Hatcher, Algebraic Topology, Chapter 0
15. Enumerate all the subcomplexes of , with the cell structure on that has as its -skeleton.
Proof. Recall that by definition, (see page 7 in Chapter 0). Moreover, recall that for finite, can be given a cell structure in which each of the spheres , , is a subcomplex: This is done by way of attaching two -cells to the considered as the equator as for all . More precisely:
Begin with as two points and ; obtain by attaching two “arcs” (i.e., closed segments homeomorphic to the 1-dimensional “disk”) and to create a circle; next, obtain by attaching two 2-cells (i.e., closed regions homeomorphic to the 2-dimensional disk) and . Continue inductively by attaching two -cells and , each homeomorphic to the -disk , to the resulting . This yields a CW-complex structure on each which has two cells in each dimension and which has as a subcomplex for each . The construction for , , is shown in this solution to a previous exercise (see Figure 3 in that solution).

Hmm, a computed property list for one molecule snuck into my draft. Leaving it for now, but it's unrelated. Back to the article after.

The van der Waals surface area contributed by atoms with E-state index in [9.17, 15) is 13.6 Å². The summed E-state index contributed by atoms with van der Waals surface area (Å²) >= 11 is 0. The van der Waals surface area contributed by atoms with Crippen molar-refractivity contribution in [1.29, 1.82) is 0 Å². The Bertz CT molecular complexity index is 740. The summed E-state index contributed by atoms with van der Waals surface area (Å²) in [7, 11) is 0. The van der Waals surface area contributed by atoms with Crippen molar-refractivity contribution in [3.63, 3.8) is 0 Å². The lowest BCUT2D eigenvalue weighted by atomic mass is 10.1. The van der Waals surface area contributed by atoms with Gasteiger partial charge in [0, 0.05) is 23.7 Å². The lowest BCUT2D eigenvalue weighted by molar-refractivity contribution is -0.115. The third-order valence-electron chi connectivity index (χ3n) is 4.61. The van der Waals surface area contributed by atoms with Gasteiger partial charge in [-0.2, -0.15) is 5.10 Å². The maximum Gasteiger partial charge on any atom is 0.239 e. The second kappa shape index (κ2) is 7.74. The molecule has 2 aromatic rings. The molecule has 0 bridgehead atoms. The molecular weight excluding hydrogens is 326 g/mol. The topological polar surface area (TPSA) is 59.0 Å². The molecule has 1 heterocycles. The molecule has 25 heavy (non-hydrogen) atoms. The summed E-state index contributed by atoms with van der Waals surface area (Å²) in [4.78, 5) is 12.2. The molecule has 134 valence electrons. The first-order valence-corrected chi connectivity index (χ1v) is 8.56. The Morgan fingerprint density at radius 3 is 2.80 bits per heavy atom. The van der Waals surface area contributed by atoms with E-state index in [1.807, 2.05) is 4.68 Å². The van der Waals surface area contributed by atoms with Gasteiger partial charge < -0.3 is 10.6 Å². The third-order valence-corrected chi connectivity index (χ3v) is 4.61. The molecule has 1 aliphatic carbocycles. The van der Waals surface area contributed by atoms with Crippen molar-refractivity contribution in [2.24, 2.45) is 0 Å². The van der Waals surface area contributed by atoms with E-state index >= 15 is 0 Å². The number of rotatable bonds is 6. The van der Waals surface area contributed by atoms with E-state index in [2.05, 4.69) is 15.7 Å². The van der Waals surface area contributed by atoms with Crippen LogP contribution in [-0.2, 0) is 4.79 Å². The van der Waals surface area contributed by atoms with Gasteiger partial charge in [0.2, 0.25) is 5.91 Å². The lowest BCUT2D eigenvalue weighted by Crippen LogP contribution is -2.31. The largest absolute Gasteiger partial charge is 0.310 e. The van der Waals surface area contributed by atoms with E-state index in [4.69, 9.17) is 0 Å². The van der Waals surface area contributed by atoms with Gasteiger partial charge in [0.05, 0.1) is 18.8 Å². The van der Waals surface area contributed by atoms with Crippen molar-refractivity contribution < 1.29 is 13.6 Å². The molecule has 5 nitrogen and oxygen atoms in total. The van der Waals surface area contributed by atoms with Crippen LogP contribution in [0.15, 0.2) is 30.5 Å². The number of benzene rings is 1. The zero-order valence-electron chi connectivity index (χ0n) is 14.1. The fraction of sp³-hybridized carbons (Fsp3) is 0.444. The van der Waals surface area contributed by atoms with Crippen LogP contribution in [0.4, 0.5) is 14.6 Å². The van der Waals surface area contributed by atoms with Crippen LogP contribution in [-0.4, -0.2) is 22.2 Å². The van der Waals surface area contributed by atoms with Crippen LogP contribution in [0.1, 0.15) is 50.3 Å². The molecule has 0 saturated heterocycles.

Therefore, we have that and that is the union of all the . Also, for any , a subcomplex of is automatically closed (by definition of subcomplex) and therefore must contain the boundary of any -cell it contains, . What does this mean? It means that any (closed) subcomplex of which contains a single -cell must also include every single -cell for . Thus, it follows that the only -dimensional subcomplexes of are the hyper-hemispheres1 of the form and so enumerating these for all yields the final result.
1. Thanks to Tarun Chitra for coming up with a good prose way to describe these objects geometrically. His work can be found here.